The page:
Hot Posts


Astronauts still stuck on ISS due to problems with Starliner spacecraft

Last week I asked if Boeing was going to be able to bring their astronauts, Suni Williams and Butch Wilmore back to Earth from the International Space Station. They were already almost three weeks overdue at that point because Boeing's Starliner spacecraft had sprung multiple helium leaks and suffered multiple thruster failures when attempting to dock with the space station. The company has slowly begun releasing more details as to what's been going on in conjunction with NASA. The outlook for the astronauts is no better now than it was then. If fact, if anything it's possibly worse. Boeing is now saying that they can't even attempt a return flight until at least July. It's also becoming increasingly clear that they never should have risked the launch in the first place because they underestimated the severity of the leaks that the craft was experiencing back on June 5. 

From the NY Post:

NASA and Boeing managers knew their Starliner rocket had a leak before launch but believed it was too small to pose a threat — as two astronauts now remain stuck at the International Space Station over the issue, new reports say.

Officials found a helium leak on the troubled Starliner before its launch June 5, but NASA and Boeing leaders said the rocket was good to go because the issue was supposedly too small to pose a safety threat for the spacecraft, CBS News said. The rocket’s launch date had already been delayed due to another leak.

Then once in orbit, four more helium leaks developed, with one thruster officially deemed unusable.

Boeing initially reported "a small helium leak" on the launch pad but deemed it to be too small to represent a flight safety risk. But now they are saying that there were a total of five leaks. During the flight, they reported "a thruster failure." But it turns out that five of the thrusters failed, though they eventually got four of them working again. They believe that the thrusters overheated during the docking attempt, but they still don't seem to be entirely sure.

Steve Stich is the manager of NASA's Commercial Crew Program and is tasked with overseeing and working with Boeing on this program. He said this weekend that NASA is "letting the data drive our decision-making relative to managing the small helium system leaks and thruster performance." He repeated his assurance that NASA still has confidence in the Starliner and that it is  "performing well in orbit while docked to the space station.”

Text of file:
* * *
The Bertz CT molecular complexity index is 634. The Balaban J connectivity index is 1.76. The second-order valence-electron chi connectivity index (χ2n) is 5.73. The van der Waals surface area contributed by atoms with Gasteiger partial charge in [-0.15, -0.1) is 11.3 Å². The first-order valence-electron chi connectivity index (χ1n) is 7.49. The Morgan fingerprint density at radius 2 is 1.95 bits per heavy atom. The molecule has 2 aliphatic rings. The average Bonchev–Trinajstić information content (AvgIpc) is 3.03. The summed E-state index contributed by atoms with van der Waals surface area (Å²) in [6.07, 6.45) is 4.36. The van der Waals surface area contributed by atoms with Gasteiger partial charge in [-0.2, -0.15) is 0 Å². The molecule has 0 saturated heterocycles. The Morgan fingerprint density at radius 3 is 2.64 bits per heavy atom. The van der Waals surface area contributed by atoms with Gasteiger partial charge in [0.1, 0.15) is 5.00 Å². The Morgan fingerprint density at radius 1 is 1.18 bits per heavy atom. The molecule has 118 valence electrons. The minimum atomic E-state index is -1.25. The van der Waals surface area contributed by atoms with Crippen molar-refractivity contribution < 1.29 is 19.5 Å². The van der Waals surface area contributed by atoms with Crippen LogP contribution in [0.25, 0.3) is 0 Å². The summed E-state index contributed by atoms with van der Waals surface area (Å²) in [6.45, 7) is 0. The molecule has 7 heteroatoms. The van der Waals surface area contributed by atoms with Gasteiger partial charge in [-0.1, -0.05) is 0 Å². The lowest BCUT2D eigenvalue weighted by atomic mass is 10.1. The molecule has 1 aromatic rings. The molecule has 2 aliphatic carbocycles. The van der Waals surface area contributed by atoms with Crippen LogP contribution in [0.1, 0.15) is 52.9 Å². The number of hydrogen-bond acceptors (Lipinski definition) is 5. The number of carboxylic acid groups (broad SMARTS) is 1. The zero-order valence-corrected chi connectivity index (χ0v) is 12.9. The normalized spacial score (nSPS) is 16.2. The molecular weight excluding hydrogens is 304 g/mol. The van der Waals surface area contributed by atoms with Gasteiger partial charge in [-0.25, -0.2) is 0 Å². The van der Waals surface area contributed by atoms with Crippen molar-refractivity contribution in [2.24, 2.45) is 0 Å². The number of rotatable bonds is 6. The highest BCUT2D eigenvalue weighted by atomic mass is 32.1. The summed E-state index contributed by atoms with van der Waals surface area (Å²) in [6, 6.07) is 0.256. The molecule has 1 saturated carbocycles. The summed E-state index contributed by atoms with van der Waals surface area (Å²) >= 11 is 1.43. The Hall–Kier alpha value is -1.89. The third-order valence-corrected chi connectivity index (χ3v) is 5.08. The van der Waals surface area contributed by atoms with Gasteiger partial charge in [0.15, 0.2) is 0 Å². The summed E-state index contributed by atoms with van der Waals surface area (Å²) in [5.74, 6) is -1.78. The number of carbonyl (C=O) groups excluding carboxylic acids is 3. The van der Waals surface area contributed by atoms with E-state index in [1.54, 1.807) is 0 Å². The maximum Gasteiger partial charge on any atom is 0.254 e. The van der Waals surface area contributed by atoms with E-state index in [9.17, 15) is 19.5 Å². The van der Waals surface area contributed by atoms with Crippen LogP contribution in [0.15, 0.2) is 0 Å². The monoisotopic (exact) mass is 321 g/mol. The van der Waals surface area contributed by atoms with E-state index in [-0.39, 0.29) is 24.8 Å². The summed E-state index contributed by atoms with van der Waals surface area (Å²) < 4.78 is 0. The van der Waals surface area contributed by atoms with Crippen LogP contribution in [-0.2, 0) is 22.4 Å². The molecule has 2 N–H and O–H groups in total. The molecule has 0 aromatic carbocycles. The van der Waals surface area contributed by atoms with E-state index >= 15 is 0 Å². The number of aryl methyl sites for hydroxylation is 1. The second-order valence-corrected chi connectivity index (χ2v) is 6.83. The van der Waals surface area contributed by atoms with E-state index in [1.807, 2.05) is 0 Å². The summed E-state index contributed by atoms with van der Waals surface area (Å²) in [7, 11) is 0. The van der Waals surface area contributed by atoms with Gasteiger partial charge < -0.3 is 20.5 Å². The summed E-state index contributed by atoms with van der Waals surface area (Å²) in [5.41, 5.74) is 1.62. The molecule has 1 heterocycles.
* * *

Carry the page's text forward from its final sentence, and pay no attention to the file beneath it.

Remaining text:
Perhaps that's true and I'm no rocket scientist (literally) but just how much "performing" does the ship have to do while it's locked to a hatch on the ISS? I mean, all it really has to do to succeed at the moment is avoid falling off. Have they managed to stop the leaks yet? They haven't confirmed that as of this latest update. Of potentially even more concern, Starliner still has the same set of thrusters installed (minus one) that they took off with. They have reportedly been able to handle brief test firings during this investigation, but will they be able to handle the full load when the ship is detached and preparing to reenter the planet's atmosphere?

I'm honestly not trying to be a worry-wart here or cause needless panic, but these seem like important questions. Suni Williams and Butch Wilmore have already been up there for nearly a month longer than the mission was originally scheduled to last and the ISS doesn't have limitless supplies of water or food, to say nothing of oxygen. If everyone is fully confident that the ship is capable of getting them safely back to the ground, it seems as if they will need to pull the trigger soon. If not, they will be looking for Plan B and that would almost certainly involve asking Elon Musk to take a Crew Dragon up to fetch them. But that would take time as it would require modifications to match with their spacesuits and equipment. Has anyone talked to Musk yet? Inquiring minds would like to know.

Post a Comment